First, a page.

Howard Florey, Baron Florey: Wikis


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Howard Florey

Photograph of Florey (source:
Born 24 September 1898 (1898-09-24)
Adelaide, South Australia
Died 21 February 1968 (1968-02-22) (aged 69)
Oxford, United Kingdom
Nationality Australian
Fields Bacteriology, immunology
Alma mater University of Adelaide
Known for Discovery of penicillin's properties
Notable awards Nobel Prize in Physiology or Medicine (1945)

Howard Walter Florey, Baron Florey OM, FRS (24 September 1898 – 21 February 1968) was an Australian pharmacologist and pathologist who shared the Nobel Prize in Physiology or Medicine in 1945 with Ernst Boris Chain and Sir Alexander Fleming for his role in the extraction of penicillin. Florey's discoveries are estimated to have saved over 80 million lives, worldwide.[1] Florey is regarded by the Australian scientific and medical community as probably its greatest scientist. Sir Robert Menzies, Australia's longest-serving Prime Minister, said that "in terms of world well-being, Florey was the most important man ever born in Australia".



Born the oldest of five children in Adelaide, South Australia, Howard Florey was educated at Scotch College, Adelaide, where he was a brilliant student and junior sportsman. He studied medicine at the University of Adelaide from 1917 to 1921. At the university he met Ethel Reed, another medical student, who became both his wife and his research colleague. A Rhodes Scholar, he continued his studies at Magdalen College, Oxford, receiving the degrees of BA and MA. In 1926 he was elected to a fellowship at Gonville and Caius College, Cambridge, and a year later he received the degree of PhD from the University of Cambridge.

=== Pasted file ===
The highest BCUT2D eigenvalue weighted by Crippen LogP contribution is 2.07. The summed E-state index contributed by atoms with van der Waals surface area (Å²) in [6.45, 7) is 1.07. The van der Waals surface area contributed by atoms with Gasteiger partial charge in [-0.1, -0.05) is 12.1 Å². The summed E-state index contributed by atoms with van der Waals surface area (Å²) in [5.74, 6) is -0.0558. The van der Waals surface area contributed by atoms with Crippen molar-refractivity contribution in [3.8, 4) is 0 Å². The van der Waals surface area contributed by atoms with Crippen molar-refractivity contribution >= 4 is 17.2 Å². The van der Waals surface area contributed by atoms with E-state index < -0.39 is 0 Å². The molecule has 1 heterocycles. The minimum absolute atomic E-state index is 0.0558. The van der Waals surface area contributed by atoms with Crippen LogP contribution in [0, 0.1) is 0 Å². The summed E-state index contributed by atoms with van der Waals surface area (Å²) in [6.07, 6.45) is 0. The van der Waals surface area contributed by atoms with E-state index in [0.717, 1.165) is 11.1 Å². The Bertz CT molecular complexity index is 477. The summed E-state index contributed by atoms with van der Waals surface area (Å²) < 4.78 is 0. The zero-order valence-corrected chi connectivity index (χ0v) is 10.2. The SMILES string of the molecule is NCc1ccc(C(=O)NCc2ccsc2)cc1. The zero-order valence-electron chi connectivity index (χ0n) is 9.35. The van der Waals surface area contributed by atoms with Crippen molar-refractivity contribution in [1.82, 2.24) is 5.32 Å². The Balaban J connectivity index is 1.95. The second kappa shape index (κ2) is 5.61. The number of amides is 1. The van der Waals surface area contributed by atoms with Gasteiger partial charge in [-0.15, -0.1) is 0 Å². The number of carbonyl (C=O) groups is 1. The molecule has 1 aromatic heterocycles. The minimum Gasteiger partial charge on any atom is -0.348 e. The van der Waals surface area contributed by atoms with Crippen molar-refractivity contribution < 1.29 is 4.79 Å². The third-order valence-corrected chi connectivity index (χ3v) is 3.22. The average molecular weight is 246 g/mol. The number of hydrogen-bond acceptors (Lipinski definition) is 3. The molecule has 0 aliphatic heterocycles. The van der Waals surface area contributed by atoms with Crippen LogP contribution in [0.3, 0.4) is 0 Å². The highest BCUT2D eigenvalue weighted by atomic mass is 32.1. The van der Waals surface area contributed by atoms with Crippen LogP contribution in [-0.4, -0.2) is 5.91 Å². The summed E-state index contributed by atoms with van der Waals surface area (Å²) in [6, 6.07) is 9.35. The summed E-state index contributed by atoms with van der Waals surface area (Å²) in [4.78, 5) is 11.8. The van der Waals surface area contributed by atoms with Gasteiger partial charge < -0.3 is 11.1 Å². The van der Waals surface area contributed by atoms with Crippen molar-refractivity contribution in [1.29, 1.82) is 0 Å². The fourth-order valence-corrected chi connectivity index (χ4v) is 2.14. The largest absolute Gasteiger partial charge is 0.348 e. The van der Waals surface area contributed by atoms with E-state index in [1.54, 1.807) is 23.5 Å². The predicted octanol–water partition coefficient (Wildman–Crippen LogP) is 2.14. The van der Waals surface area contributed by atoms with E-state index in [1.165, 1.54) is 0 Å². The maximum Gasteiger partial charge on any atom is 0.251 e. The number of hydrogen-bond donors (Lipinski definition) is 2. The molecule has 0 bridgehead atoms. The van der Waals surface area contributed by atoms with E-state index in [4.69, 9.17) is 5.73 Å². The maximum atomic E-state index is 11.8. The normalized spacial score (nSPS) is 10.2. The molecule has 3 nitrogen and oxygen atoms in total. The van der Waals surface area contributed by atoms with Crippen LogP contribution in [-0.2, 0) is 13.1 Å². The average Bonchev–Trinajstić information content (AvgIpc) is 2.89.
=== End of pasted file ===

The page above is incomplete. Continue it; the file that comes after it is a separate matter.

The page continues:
After periods in the United States and at Cambridge, he was appointed to the Joseph Hunter Chair of Pathology at the University of Sheffield in 1931. In 1935 he returned to Oxford, as Professor of Pathology and Fellow of Lincoln College, leading a team of researchers. In 1938, working with Ernst Boris Chain and Norman Heatley, he read Alexander Fleming's paper discussing the antibacterial effects of Penicillium notatum mould. He mass produced this mould for the injections of the soldiers of World War II who suffered from infections.

In 1941, they treated their first patient, Albert Alexander, who had been scratched by a rose thorn. His whole face, eyes, scalp were swollen, and he had an eye removed to relieve some of the pain. Within a day of being given penicillin, he started recovering. However they did not have enough penicillin to help him to full recovery, he relapsed, and died. Because of this experience, they changed their focus to children, who did not need such large quantities of penicillin.

Florey's research team investigated the large-scale production of the mould and efficient extraction of the active ingredient, succeeding to the point where, by 1945, penicillin production was an industrial process for the Allies in World War II. However, Florey held that the project was originally driven by scientific interests, and that the medicinal discovery was a bonus: